And so it is not surprising that they wanted to make him their king.

They wanted to force him into a position to lead a revolution against Rome.

 

But Jesus had something else in mind.  Revolution indeed – but the kind of work that would set the entire WORLD free.

 

The challenge for us when we read Scriptures – and we allow ourselves to try and enter the world of Jesus.

 

Is that we are not the oppressed minority people whose rights are crushed every day.  We are not familiar with what it is like to never eat a meal and be FULL.

 

We are not living in a time or context where we wonder if our words or voice will get us killed or whether we will have enough resource to literally avoid starvation.

 

We don’t like to admit it – but many of us have more in common with the Empire at the time…

 

But the thing about this story and about so many of the stories of Jesus – is that they

 

agitated the hungry.

But they also agitated the wealthy.

 

Something about this story of abundance – something about the lavish grace – begins to open our eyes - begins to reveal to us the very depths of our own fears…

Because the picture of the way God intended the world to be – this idea that there is ENOUGH.

This Gospel of Abundance – this idea that we can trust in God – and that when the spirit is moving and working – there is never a need to fear whether there will be enough - it radically challenges the whole social order in which our society is built.

 

The problem with the society that the Romans built and to be honest the one we have built is that it’s grounded on fear.  No matter where you sit.  The poor feared for their lives and for their utter starvation – and the wealthy and the powerful feared losing the things that they had.

 

Feeding the 5,000 - The Gospel of Abundance was radical in Jesus’ time and it’s radical today –

 

Because if we can really see it – if we can really experience it – if we can really taste it – if we can trust it and stop living in a state of fear - then we won’t be able to help but start to work toward a world that is different.  To start building something different.

 

This is exactly what was so powerful about the words of Dr. Martin Luther King Jr.  When he talked about the dream that he had – he was describing a world that was radically different.  And it wasn’t just different in the way that it would make things better for a few people – it was different in this kind of cosmic, divine way – as if it was always the way the world was intended to be.  And when people could see THAT world – they certainly couldn’t remain in the status quo.  They couldn’t stand by complacently accepting the way things were.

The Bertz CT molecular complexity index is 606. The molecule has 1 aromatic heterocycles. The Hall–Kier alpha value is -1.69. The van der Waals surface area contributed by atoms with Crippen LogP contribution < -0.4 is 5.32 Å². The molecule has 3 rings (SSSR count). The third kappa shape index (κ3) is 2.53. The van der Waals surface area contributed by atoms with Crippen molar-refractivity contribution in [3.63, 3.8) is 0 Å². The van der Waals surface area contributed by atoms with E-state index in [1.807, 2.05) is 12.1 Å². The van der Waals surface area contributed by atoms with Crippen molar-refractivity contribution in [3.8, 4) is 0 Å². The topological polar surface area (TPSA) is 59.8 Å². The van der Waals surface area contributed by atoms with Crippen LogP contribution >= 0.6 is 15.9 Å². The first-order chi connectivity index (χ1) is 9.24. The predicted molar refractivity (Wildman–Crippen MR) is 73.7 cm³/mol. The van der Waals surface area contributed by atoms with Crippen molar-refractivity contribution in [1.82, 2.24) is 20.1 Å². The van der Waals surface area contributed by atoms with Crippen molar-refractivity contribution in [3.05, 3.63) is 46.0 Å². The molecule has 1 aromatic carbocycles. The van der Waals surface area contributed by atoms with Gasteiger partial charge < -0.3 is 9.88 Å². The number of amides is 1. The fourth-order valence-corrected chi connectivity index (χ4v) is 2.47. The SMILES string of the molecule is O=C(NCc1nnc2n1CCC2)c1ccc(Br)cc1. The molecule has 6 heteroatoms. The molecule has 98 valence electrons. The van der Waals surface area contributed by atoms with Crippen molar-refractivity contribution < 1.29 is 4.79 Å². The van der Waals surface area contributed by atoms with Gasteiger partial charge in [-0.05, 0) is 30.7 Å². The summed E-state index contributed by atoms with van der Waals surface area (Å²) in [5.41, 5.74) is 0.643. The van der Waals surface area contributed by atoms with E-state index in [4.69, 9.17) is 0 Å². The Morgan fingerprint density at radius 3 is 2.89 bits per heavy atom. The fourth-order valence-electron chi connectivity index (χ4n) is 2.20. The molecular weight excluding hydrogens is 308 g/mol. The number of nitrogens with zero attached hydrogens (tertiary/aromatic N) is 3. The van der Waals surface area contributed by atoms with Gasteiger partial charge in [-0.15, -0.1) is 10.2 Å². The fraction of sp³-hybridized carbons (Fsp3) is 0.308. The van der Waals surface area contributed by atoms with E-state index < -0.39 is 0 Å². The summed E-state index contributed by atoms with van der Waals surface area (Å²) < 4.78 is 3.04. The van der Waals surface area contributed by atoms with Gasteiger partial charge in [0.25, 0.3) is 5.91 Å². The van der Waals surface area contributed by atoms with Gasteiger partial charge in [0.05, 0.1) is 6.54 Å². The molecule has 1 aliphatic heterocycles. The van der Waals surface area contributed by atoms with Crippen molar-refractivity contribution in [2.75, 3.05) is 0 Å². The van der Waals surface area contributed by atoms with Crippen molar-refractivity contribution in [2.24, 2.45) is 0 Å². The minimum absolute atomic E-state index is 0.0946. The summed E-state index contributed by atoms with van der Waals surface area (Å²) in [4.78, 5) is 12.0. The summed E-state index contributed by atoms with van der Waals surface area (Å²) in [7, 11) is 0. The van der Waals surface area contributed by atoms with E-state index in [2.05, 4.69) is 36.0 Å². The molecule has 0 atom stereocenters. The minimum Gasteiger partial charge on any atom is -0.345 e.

So we hope on this day of Epiphany – and during this month as we explore – the stories of Jesus – that there might truly be an epiphany for each of us.  That we might be agitated from our places of comfort – and that we might come to a place where we are wrestling with the places where we live in fear and the places where we simply cannot trust that God’s abundance and grace will see us through.

And that these realizations would help us move toward individual lives that look more like the kingdom of God and life together as a community where we are not afraid – but we are deeply trusting – and WORKING – to build something different – so that there is ENOUGH for everyone and in fact, there are leftovers.

 

 

OCTOBER is National Coming Out Month!

In honor of National Coming Out Month, Summit will have 2 exciting ways to get involved.  All meetings and events will be held at Summit on 16th!

National Coming Out Month Film Series

Join us for a film series on Wednesday evenings from 6-8pm all month long.  The first one on October 2nd at 6pm was well attended here at Summit. The focus will be on the African American experience of coming out.  Topics will include self-acceptance, public displays of affection, relationships, religion, health, and more.  Check out the FACEBOOK event for more info.  Email Monty for more info: turner.993@osu.edu

Come Out Come Out, Whoever You Are!

Friday, October 25th - 6:30pm

Join us for Summit's annual celebration of National Coming Out month. This year we'll have live performers, prayer stations and more.  Jason & deMarco will begin the night with a concert.  For those of you still energized -- stay to praise, shout and dance with members of HiT'M ENT, as they round out the evening.  Event is free and open to the public!

Sermon on the Mount - Sermon #5 - Learning to See Each Other - 8/25

Sermon on the Mount Series - Sermon #5 - Learning to See Each Other

Matthew 5:33-42

Rev. April S Blaine, Given on Sunday, August 25, 2013

Sometimes, it’s really hard to SEE each other.